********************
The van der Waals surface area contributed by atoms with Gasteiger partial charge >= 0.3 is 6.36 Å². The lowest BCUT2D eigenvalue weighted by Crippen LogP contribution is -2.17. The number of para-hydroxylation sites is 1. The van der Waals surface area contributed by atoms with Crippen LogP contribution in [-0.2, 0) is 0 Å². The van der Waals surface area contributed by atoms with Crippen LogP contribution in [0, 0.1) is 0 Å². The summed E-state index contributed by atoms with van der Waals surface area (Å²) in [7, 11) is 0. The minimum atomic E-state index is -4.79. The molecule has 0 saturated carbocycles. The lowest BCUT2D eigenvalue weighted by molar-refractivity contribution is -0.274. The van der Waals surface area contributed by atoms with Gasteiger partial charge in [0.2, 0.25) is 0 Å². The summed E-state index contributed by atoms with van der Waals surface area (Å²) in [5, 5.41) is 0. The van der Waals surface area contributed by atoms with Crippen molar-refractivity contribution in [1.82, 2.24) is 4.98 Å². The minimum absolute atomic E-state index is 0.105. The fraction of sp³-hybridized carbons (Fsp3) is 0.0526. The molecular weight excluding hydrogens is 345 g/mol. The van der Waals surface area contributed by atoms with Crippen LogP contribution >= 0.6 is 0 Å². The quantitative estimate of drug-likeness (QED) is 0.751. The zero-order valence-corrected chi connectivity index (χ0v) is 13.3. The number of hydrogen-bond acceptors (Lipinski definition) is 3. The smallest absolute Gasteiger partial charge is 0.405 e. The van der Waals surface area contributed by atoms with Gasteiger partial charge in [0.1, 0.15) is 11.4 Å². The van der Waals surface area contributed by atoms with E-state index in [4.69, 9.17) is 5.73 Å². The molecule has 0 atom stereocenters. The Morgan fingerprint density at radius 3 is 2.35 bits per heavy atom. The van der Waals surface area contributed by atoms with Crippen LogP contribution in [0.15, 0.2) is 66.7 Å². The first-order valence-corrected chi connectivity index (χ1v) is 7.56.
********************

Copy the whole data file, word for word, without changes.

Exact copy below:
The van der Waals surface area contributed by atoms with Gasteiger partial charge >= 0.3 is 6.36 Å². The lowest BCUT2D eigenvalue weighted by Crippen LogP contribution is -2.17. The number of para-hydroxylation sites is 1. The van der Waals surface area contributed by atoms with Crippen LogP contribution in [-0.2, 0) is 0 Å². The van der Waals surface area contributed by atoms with Crippen LogP contribution in [0, 0.1) is 0 Å². The summed E-state index contributed by atoms with van der Waals surface area (Å²) in [7, 11) is 0. The minimum atomic E-state index is -4.79. The molecule has 0 saturated carbocycles. The lowest BCUT2D eigenvalue weighted by molar-refractivity contribution is -0.274. The van der Waals surface area contributed by atoms with Gasteiger partial charge in [0.2, 0.25) is 0 Å². The summed E-state index contributed by atoms with van der Waals surface area (Å²) in [5, 5.41) is 0. The van der Waals surface area contributed by atoms with Crippen molar-refractivity contribution in [1.82, 2.24) is 4.98 Å². The minimum absolute atomic E-state index is 0.105. The fraction of sp³-hybridized carbons (Fsp3) is 0.0526. The molecular weight excluding hydrogens is 345 g/mol. The van der Waals surface area contributed by atoms with Crippen LogP contribution >= 0.6 is 0 Å². The quantitative estimate of drug-likeness (QED) is 0.751. The zero-order valence-corrected chi connectivity index (χ0v) is 13.3. The number of hydrogen-bond acceptors (Lipinski definition) is 3. The smallest absolute Gasteiger partial charge is 0.405 e. The van der Waals surface area contributed by atoms with Gasteiger partial charge in [0.1, 0.15) is 11.4 Å². The van der Waals surface area contributed by atoms with E-state index in [4.69, 9.17) is 5.73 Å². The molecule has 0 atom stereocenters. The Morgan fingerprint density at radius 3 is 2.35 bits per heavy atom. The van der Waals surface area contributed by atoms with Crippen LogP contribution in [0.15, 0.2) is 66.7 Å². The first-order valence-corrected chi connectivity index (χ1v) is 7.56.